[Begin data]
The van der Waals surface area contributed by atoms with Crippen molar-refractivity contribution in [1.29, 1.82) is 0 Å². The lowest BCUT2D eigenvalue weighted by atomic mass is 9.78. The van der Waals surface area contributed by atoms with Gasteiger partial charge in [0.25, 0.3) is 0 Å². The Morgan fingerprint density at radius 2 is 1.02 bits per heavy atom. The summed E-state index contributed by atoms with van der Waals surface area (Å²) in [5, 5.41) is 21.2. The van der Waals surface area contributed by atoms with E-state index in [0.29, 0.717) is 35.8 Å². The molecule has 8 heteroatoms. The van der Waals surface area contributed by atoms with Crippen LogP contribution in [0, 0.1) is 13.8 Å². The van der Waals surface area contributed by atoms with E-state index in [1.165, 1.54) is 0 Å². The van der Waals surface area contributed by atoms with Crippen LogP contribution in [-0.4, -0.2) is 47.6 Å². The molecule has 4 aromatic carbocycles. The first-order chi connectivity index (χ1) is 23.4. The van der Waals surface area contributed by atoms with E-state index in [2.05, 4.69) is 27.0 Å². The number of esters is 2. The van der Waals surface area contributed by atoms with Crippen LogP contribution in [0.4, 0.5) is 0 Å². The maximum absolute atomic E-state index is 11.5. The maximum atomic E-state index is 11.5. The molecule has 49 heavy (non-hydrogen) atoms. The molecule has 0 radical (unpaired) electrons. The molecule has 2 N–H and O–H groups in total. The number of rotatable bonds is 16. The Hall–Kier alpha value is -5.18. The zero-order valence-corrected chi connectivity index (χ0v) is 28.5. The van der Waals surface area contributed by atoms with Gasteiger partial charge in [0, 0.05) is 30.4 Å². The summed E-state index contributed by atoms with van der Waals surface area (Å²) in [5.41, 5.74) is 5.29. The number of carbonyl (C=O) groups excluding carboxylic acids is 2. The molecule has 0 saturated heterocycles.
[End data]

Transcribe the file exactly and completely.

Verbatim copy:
The van der Waals surface area contributed by atoms with Crippen molar-refractivity contribution in [1.29, 1.82) is 0 Å². The lowest BCUT2D eigenvalue weighted by atomic mass is 9.78. The van der Waals surface area contributed by atoms with Gasteiger partial charge in [0.25, 0.3) is 0 Å². The Morgan fingerprint density at radius 2 is 1.02 bits per heavy atom. The summed E-state index contributed by atoms with van der Waals surface area (Å²) in [5, 5.41) is 21.2. The van der Waals surface area contributed by atoms with E-state index in [0.29, 0.717) is 35.8 Å². The molecule has 8 heteroatoms. The van der Waals surface area contributed by atoms with Crippen LogP contribution in [0, 0.1) is 13.8 Å². The van der Waals surface area contributed by atoms with E-state index in [1.165, 1.54) is 0 Å². The van der Waals surface area contributed by atoms with Crippen LogP contribution in [-0.4, -0.2) is 47.6 Å². The molecule has 4 aromatic carbocycles. The first-order chi connectivity index (χ1) is 23.4. The van der Waals surface area contributed by atoms with E-state index in [2.05, 4.69) is 27.0 Å². The number of esters is 2. The van der Waals surface area contributed by atoms with Crippen LogP contribution in [0.4, 0.5) is 0 Å². The maximum absolute atomic E-state index is 11.5. The maximum atomic E-state index is 11.5. The molecule has 49 heavy (non-hydrogen) atoms. The molecule has 0 radical (unpaired) electrons. The molecule has 2 N–H and O–H groups in total. The number of rotatable bonds is 16. The Hall–Kier alpha value is -5.18. The zero-order valence-corrected chi connectivity index (χ0v) is 28.5. The van der Waals surface area contributed by atoms with Gasteiger partial charge in [0, 0.05) is 30.4 Å². The summed E-state index contributed by atoms with van der Waals surface area (Å²) in [5.41, 5.74) is 5.29. The number of carbonyl (C=O) groups excluding carboxylic acids is 2. The molecule has 0 saturated heterocycles.